Posted by Jim Locker on January 11, 2001 at 15:45:12:
Your best opportunity to get a low money down deal is if you live in it and have good credit. However, a 10 unit will not qualify under FNMA, and all lenders will treat it as a commercial transaction.
You might try to get the seller to carry back some of it.
The price looks attractive, but you should take a look at the heating bills. From your description, I presume you pay the heat.
multi-unit purchase - Posted by Eli
Posted by Eli on January 11, 2001 at 15:37:15:
I am new to this and would like to hear ideas from anyone willing to give them. I have found a 10 bed 10 bath property which is divided into 10 individual units. It is on the market for $165,000. It is located near a college and each unit rents out for about $400 per month. I am a first time home buyer, and I would also like to live in one of the apartments and possibly keep another one for guests. I can come up with some down payment money, but not much. What is the best way to come up with the lowest percent down payment? Thanks!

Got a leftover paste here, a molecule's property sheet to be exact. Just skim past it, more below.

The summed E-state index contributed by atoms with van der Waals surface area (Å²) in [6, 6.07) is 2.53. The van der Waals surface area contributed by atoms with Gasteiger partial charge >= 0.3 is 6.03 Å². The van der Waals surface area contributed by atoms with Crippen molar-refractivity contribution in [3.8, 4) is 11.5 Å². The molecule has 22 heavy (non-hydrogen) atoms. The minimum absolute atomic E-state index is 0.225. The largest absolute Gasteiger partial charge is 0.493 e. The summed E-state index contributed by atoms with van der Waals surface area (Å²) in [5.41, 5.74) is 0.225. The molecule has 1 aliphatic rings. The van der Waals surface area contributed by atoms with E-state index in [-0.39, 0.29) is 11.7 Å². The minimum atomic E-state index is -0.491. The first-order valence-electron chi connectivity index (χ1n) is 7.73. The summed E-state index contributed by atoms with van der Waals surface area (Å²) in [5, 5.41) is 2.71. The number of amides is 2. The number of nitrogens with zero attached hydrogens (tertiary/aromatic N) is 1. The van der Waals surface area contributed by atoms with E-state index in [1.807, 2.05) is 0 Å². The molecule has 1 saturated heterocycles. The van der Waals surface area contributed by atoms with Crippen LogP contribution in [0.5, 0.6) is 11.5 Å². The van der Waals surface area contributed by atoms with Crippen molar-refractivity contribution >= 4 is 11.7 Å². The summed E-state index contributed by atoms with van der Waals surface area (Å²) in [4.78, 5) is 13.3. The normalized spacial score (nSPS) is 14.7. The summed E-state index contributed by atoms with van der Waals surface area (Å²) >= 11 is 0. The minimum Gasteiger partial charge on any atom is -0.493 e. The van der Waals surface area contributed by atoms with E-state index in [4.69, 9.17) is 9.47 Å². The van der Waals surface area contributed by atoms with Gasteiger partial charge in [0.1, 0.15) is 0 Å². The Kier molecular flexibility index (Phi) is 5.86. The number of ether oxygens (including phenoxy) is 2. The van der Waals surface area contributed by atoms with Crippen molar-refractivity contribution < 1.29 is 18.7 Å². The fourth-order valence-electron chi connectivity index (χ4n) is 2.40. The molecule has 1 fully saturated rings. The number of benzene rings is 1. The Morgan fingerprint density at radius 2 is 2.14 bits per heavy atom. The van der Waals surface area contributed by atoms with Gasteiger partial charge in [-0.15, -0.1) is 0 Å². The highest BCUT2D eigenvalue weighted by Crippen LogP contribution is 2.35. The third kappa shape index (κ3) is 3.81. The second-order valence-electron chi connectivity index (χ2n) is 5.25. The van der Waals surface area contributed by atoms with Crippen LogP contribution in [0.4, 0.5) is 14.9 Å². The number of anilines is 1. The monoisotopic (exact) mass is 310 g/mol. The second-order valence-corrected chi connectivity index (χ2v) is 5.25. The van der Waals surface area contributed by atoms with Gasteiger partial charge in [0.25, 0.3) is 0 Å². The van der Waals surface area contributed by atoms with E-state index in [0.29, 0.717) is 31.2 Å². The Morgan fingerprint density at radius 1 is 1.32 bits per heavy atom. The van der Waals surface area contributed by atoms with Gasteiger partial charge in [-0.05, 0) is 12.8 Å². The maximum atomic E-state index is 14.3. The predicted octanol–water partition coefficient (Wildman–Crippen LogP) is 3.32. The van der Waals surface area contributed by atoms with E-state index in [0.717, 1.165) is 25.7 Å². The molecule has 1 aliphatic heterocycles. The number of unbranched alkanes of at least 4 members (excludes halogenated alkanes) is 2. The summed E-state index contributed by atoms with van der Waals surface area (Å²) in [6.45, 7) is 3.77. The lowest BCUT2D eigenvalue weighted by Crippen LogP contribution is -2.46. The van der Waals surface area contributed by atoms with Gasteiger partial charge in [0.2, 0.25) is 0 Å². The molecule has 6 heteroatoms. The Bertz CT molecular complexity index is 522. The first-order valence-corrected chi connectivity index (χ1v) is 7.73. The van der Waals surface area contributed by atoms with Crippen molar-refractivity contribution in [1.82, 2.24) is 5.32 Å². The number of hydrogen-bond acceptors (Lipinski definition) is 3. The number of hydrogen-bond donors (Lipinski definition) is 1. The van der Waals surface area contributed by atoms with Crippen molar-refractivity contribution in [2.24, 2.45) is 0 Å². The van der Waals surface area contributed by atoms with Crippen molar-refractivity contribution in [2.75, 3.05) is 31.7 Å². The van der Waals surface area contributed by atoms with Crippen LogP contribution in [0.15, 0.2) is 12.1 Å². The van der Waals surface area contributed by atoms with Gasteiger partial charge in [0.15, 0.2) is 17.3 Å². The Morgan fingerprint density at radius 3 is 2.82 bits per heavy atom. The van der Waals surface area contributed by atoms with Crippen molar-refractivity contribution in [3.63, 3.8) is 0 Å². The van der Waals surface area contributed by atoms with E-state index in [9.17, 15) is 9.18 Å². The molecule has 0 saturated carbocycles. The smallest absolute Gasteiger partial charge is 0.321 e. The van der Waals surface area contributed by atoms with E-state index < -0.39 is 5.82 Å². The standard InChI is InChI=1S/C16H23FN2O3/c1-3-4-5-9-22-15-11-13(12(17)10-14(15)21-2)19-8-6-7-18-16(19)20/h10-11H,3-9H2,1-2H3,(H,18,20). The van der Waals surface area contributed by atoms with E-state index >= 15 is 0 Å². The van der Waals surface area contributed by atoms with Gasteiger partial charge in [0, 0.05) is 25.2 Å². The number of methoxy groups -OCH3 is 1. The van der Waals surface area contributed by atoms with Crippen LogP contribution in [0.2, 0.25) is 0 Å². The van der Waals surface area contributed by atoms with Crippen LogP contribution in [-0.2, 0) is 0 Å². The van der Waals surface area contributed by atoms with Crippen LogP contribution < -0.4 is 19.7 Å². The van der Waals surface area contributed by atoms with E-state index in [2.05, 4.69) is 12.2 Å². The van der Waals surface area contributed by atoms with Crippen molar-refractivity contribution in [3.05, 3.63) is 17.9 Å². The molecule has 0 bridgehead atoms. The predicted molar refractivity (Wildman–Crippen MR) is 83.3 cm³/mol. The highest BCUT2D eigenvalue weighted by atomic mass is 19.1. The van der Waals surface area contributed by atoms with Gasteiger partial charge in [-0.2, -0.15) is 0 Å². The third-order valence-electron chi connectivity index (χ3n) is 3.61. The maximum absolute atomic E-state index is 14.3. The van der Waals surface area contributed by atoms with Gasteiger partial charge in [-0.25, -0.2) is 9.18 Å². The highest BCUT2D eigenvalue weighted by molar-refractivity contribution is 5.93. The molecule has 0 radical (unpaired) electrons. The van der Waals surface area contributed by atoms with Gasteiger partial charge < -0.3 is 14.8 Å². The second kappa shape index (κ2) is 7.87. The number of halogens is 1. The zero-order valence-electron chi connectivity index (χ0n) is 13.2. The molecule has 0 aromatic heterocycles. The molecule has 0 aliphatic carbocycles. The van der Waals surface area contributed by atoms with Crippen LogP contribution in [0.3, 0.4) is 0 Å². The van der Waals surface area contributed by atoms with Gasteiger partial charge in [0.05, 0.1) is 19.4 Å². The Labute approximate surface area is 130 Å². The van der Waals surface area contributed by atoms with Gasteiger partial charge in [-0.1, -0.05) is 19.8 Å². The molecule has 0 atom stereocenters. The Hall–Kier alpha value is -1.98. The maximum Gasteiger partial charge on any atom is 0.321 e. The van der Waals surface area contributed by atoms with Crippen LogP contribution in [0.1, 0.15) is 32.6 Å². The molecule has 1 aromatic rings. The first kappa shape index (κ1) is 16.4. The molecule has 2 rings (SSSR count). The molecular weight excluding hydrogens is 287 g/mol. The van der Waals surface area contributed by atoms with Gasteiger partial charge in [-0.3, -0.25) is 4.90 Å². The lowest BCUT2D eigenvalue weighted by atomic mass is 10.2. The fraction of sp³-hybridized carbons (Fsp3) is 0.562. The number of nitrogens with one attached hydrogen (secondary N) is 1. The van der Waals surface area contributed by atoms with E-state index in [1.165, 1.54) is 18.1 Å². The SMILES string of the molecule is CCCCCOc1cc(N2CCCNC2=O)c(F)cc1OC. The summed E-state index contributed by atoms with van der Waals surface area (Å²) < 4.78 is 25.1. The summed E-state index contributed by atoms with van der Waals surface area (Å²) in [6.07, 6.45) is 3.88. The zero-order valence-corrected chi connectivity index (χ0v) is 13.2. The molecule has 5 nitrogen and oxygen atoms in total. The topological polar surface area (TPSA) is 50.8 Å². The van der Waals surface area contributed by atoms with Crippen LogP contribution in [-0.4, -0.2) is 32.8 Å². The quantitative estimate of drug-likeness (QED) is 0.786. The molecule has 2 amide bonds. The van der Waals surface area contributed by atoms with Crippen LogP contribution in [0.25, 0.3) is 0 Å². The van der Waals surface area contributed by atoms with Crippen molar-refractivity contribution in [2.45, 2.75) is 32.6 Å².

Re: multi-unit purchase - Posted by phil fernandez
Posted by phil fernandez on January 11, 2001 at 18:33:34:
One of the simplest, but often overlooked ways to lower your downpayment requirements on a multi unit apartment property would be to close on the 1st or 2nd of the month and get rent credits and the existing deposits credited to you.( Assuming your state allows you to comingle security deposits.)
In your example : $400 per unit rent times ten units would give you $4,000 to apply toward your downpayment. Plus the security deposits. If they are also $400 per unit that would give you an additional $4,000 for a total of $8,000 of your down.